Ventilation manufacturer Nuaire says it hopes prevent thousands of deaths caused by air pollution with what it considers to be a revolutionary technology for existing homes.
The Noxmaster whole-house ventilation system for the retrofit market combines a powerful carbon filter with a strategy invented by Nuaire over 45 years ago, Positive Input Ventilation (PIV). This combination removes up to 99.5% of nitrogen dioxide and other harmful pollutants generated by traffic emissions and industrial processes. The Noxmaster delivers clean, filtered air into urban homes, improving the indoor air quality to within safe levels, as recommended by the World Health Organisation (WHO).
The Noxmaster system combines the PIV approach with a powerful carbon filter that removes up to 99.5% of Nitrogen Dioxide and up to 75% of harmful particulate matter (PM2.5). Exposure to NOX and PM2.5 reduces life expectancy through a range of diseases including lung cancer, dementia and diabetes.
The carbon filter also removes other harmful gases produced by traffic emissions, including sulphur dioxide, hydrocarbons and Volatile Organic Compounds (VOCs), helping to clean up the indoor air and protect the long-term health of the occupants.
Nuaire is currently running tests with Noxmaster at Hafodyrynys, Caerphilly, said to be the most polluted street in Wales. A controlled test house has been monitored for a number of months to show the difference between the pollution levels at the roadside, the pollution levels in a typical property, and the greatly reduced NOX levels with the Noxmaster installed. Test results are likely to be available in early August.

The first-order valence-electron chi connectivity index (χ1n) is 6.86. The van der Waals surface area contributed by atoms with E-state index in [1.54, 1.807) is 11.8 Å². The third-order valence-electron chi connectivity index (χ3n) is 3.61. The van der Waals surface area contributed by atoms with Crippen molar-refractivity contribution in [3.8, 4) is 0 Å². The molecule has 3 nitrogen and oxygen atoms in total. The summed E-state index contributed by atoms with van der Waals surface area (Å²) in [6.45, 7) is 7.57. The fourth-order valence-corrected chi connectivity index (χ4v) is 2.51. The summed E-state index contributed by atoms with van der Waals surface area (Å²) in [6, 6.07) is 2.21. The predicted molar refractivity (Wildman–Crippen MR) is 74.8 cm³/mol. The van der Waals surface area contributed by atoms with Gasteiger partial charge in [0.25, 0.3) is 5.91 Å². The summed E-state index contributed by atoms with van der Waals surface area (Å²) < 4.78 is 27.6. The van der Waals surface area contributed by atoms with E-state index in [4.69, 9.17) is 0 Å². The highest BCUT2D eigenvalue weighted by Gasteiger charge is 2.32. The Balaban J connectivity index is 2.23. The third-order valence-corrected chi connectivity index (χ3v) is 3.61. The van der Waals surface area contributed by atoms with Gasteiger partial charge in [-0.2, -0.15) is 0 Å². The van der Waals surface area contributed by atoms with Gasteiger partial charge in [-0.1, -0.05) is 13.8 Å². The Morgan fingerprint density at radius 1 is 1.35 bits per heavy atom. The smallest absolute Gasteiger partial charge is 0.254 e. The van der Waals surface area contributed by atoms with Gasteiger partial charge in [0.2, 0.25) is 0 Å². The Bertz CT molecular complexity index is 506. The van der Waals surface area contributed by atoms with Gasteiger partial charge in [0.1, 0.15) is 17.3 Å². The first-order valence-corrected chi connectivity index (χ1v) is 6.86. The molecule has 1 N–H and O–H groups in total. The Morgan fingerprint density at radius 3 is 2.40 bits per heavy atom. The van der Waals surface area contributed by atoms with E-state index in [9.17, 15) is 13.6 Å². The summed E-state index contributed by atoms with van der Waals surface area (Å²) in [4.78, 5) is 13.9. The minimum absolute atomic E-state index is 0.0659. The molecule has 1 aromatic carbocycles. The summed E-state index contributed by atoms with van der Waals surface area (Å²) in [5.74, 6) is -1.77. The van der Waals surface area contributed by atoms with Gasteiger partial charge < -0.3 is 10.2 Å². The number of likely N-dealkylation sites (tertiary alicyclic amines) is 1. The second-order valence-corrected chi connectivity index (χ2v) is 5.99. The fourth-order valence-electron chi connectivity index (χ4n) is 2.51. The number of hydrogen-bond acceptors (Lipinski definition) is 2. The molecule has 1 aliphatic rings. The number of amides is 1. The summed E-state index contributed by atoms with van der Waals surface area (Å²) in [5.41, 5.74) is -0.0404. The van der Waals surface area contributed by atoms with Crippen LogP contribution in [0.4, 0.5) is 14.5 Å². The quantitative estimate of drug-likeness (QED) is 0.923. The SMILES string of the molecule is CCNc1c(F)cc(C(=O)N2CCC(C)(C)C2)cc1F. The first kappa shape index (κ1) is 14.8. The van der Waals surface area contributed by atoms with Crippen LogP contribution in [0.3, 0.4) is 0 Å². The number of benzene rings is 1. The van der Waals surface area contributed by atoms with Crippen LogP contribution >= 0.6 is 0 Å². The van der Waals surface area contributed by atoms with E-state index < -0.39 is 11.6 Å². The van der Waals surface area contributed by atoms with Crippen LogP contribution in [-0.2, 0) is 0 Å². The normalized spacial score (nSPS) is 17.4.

With concern over air pollution levels, many homeowners are taking steps to monitor and control the quality of air in their homes with consumer products. Nuaire Product Development Manager, Richard Jenkins, believes this may lead to a false sense of security. He said: “Removing gases and particulates from the indoor air is a complex process which requires mechanical ventilation to filter the air throughout the property simultaneously. Air purifiers can only treat the air in one room, and their effectiveness depends on the room’s exact size, the proximity to the source of incoming pollution, and how the air purifier is operated. In short, you would need a purifier for every room in the home, and that would still be far less effective than providing a single source of filtered air via a mechanical system, as the Noxmaster does.”
Adding carbon filtration to PIV has another major benefit in that it keeps condensation levels low. Mr Jenkins explained: “The PIV process used by Noxmaster treats the whole property, ensuring the air is constantly diluted and replaced with fresh, filtered air. Humidity is a major indoor pollutant, which leads to condensation dampness and mould growth. It keeps moisture levels low, whilst also forcing out pollutants generated by household cleaning and beauty products, cooking with fuel and using wood-burning stoves.”
Noxmaster is the first time a retrofitable whole-house ventilation system has addressed air quality with carbon filtration. Andy Mudie added: “Noxmaster is about giving homeowners and tenants living near busy roads the peace of mind that by installing a system in their loftspace, their long-term health will be safeguarded. For social housing providers, the Noxmaster means that tenants living within Air Quality Management Areas can now live comfortably in their homes, benefiting from clean, safe air during the average 16 hours each day that is spent at home.”